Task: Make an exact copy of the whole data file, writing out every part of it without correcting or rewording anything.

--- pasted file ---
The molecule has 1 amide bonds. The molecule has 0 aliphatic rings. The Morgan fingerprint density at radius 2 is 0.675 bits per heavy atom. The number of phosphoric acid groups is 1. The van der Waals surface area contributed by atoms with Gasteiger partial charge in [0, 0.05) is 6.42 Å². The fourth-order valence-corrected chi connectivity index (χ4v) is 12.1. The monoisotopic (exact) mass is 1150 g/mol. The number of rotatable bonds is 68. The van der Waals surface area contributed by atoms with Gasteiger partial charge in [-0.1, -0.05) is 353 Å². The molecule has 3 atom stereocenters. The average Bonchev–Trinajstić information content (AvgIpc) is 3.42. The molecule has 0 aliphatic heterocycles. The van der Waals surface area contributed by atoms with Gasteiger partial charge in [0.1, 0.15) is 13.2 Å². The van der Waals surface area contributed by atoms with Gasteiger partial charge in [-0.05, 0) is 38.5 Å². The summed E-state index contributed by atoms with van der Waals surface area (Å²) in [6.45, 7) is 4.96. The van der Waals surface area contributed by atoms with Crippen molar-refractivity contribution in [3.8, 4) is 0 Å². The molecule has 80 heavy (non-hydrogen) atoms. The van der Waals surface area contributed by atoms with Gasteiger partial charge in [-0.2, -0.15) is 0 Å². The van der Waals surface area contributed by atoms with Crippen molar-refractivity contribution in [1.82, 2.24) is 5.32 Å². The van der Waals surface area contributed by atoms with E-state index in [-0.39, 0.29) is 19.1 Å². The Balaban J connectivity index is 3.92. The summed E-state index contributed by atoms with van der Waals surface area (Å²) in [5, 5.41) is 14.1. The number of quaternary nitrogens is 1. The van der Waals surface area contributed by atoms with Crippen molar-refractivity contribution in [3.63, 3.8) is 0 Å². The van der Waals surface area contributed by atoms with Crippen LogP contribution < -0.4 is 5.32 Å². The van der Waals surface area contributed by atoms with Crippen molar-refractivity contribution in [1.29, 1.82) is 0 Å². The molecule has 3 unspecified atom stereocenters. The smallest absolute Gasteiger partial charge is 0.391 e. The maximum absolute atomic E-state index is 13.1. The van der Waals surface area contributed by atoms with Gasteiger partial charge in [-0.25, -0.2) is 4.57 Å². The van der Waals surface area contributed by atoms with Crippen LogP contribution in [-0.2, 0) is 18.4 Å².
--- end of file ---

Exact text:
The molecule has 1 amide bonds. The molecule has 0 aliphatic rings. The Morgan fingerprint density at radius 2 is 0.675 bits per heavy atom. The number of phosphoric acid groups is 1. The van der Waals surface area contributed by atoms with Gasteiger partial charge in [0, 0.05) is 6.42 Å². The fourth-order valence-corrected chi connectivity index (χ4v) is 12.1. The monoisotopic (exact) mass is 1150 g/mol. The number of rotatable bonds is 68. The van der Waals surface area contributed by atoms with Gasteiger partial charge in [-0.1, -0.05) is 353 Å². The molecule has 3 atom stereocenters. The average Bonchev–Trinajstić information content (AvgIpc) is 3.42. The molecule has 0 aliphatic heterocycles. The van der Waals surface area contributed by atoms with Gasteiger partial charge in [0.1, 0.15) is 13.2 Å². The van der Waals surface area contributed by atoms with Gasteiger partial charge in [-0.05, 0) is 38.5 Å². The summed E-state index contributed by atoms with van der Waals surface area (Å²) in [6.45, 7) is 4.96. The van der Waals surface area contributed by atoms with Crippen molar-refractivity contribution in [3.8, 4) is 0 Å². The molecule has 80 heavy (non-hydrogen) atoms. The van der Waals surface area contributed by atoms with Gasteiger partial charge in [-0.2, -0.15) is 0 Å². The van der Waals surface area contributed by atoms with Crippen molar-refractivity contribution in [1.82, 2.24) is 5.32 Å². The van der Waals surface area contributed by atoms with E-state index in [-0.39, 0.29) is 19.1 Å². The Balaban J connectivity index is 3.92. The summed E-state index contributed by atoms with van der Waals surface area (Å²) in [5, 5.41) is 14.1. The number of quaternary nitrogens is 1. The van der Waals surface area contributed by atoms with Crippen molar-refractivity contribution in [3.63, 3.8) is 0 Å². The van der Waals surface area contributed by atoms with Crippen LogP contribution < -0.4 is 5.32 Å². The van der Waals surface area contributed by atoms with Crippen molar-refractivity contribution in [1.29, 1.82) is 0 Å². The molecule has 3 unspecified atom stereocenters. The smallest absolute Gasteiger partial charge is 0.391 e. The maximum absolute atomic E-state index is 13.1. The van der Waals surface area contributed by atoms with Gasteiger partial charge in [-0.25, -0.2) is 4.57 Å². The van der Waals surface area contributed by atoms with Crippen LogP contribution in [-0.2, 0) is 18.4 Å².